I have to agree with both of you on this subject so far, and that is why it is such a hard decision to make. Chicago is a very very strong union city. We are split about 70% commercial and 30% residential. It is getting to the point now where every commercial job that we are on we are fighting with the unions. I can get the job being a nonunion shop it is just a pain to get the material in the ground, lots of Saturdays and Sundays cramming stuff in the ground. I do believe that I could get a lot more work in the commercial side of things if we were union. The hold back is I cant charge homeowners union rates for installing a patio and some landscaping and compete against companies that are nonunion, it is hard enough to compete against the 2 Mexicans and a pickup that call themselves a landscaping company and charge a 1/3 of what I do because they have no overhead or insurance. So they hire them and 2 months later they are calling us to come either finish the job or fix all of the mistakes that 2 amigos and a truck messed up, and they wonder why it cost them more at that time than to have us do it right the first time. As for government jobs Aintnofun you are correct everyone is paying the same wage for the work it is just how much you want to make off if it that determines if you are going to get the job so if I am union or if I am paying prevailing wage it works out to be the same, so I am not to worried about those jobs all of the paperwork sucks but the money is good in them the only thing you have to watch out for is the payment. IL is hurting for money and they are very very slow payers. We have a underground company next to us that has been in business for 30 years brought in between 60 and 90 million a year that had to shut its doors because they got into the state for to much money and were not able to get a loan to carry them through because of the economy.

    Aintnofun do you run maintenance crews as well and if you do are they in the union as well. In the talks that we have had with the union they want our maintenance guys to be in as well. With as cut throat as it is here I don't believe that I could be profitable at that kind of pay scale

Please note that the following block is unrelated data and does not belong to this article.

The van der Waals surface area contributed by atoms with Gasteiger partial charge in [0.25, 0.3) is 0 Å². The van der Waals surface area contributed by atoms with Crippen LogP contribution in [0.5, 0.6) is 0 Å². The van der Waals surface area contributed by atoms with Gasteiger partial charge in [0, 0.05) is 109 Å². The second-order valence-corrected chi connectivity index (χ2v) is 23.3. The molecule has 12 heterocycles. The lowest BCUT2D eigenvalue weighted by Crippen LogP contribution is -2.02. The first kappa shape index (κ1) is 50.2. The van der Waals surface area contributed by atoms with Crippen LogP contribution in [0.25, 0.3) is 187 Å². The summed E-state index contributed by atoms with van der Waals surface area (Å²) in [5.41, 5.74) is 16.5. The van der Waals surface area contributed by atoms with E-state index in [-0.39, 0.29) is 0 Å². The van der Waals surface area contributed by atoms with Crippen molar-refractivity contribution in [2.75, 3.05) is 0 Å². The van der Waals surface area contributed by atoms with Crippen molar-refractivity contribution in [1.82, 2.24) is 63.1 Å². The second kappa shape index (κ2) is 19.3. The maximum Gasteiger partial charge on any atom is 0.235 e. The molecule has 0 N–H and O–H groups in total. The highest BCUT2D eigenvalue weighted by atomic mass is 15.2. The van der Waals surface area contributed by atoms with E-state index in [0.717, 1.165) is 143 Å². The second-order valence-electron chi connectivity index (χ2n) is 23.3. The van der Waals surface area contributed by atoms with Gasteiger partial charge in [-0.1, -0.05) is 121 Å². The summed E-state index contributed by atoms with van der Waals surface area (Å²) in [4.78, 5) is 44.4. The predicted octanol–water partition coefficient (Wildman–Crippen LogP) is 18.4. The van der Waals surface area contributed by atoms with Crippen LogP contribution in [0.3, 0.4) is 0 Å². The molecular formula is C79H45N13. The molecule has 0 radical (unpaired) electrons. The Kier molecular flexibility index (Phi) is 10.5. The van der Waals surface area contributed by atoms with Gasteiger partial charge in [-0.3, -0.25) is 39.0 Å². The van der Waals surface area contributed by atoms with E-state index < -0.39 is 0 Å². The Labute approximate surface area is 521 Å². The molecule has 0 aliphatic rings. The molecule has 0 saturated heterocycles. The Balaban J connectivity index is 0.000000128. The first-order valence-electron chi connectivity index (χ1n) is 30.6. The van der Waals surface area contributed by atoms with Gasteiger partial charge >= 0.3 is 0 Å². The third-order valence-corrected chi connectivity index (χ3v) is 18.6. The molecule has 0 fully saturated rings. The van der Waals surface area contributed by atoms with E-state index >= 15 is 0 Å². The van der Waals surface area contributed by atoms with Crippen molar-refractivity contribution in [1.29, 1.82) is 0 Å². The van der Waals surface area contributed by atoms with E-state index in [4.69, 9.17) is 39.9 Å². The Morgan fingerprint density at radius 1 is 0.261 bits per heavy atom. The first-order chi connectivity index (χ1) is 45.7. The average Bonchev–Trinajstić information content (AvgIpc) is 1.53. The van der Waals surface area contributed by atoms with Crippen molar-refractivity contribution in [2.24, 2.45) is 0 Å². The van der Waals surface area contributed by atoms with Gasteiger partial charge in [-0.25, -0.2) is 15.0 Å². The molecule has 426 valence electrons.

9. little green guy

    little green guy LawnSite Senior Member
    Posts: 955

    bushlover, as far as nonunion work, you may be able to have a separate company set up nonunion out of the same shop. A friend of mine is an estimator for a large commercial painting company, the have union and non-union divisions so they are able to bid both ways.

    aintnofun, was it difficult to get you current guys books?
     
  10. AintNoFun

    AintNoFun LawnSite Bronze Member
    Posts: 1,807

    not incredibly difficult.. but you have to watch having 2 shops.. i was told by a few contractors that have a union and open shop company that they have to have seperate owners, seperate location/phone, etc.. might not be worth the expense..





    no we dont run maintenance crews anymore. i was getting out of that end anyway so going union really made it final.. we did mowing work for a large utility company which i missed, but not to much. some of our contracts have mowing items in the bid, so we bid that at union rate. there is no doubt you wouldn't be able to do residential work with union guys you'd price yourself right out.. our state is horrible payers, but we will get paid.. we dont work for the govt alot mostly gc's who have bonds on the jobs.. i have had gcs go bankrupt, leave town, not pay etc. gone after there bonds and i have gotten paid. how many people in this business can say they will be paid 99.9% of the time, not many!





    we dont bid on non union work, so its simple. if we did your right we probably wouldn't get the job, but i dont want those jobs to begin with. dealing with flim flam builders, cheap gcs its not the market i want to be in! we really only do about 10% commercial work and all of that is union. you obviously have problems with the union for whatever reasons. you have your view i have mine. all i can say it has been a great move for our company, opened us up for a lot of very profitable work in the process.. i know more residential/commercial landscapers out of business or on there way out now then ever before. my suppliers tell me im there best and busiest customer all year. so gee i guess going union was a bad move!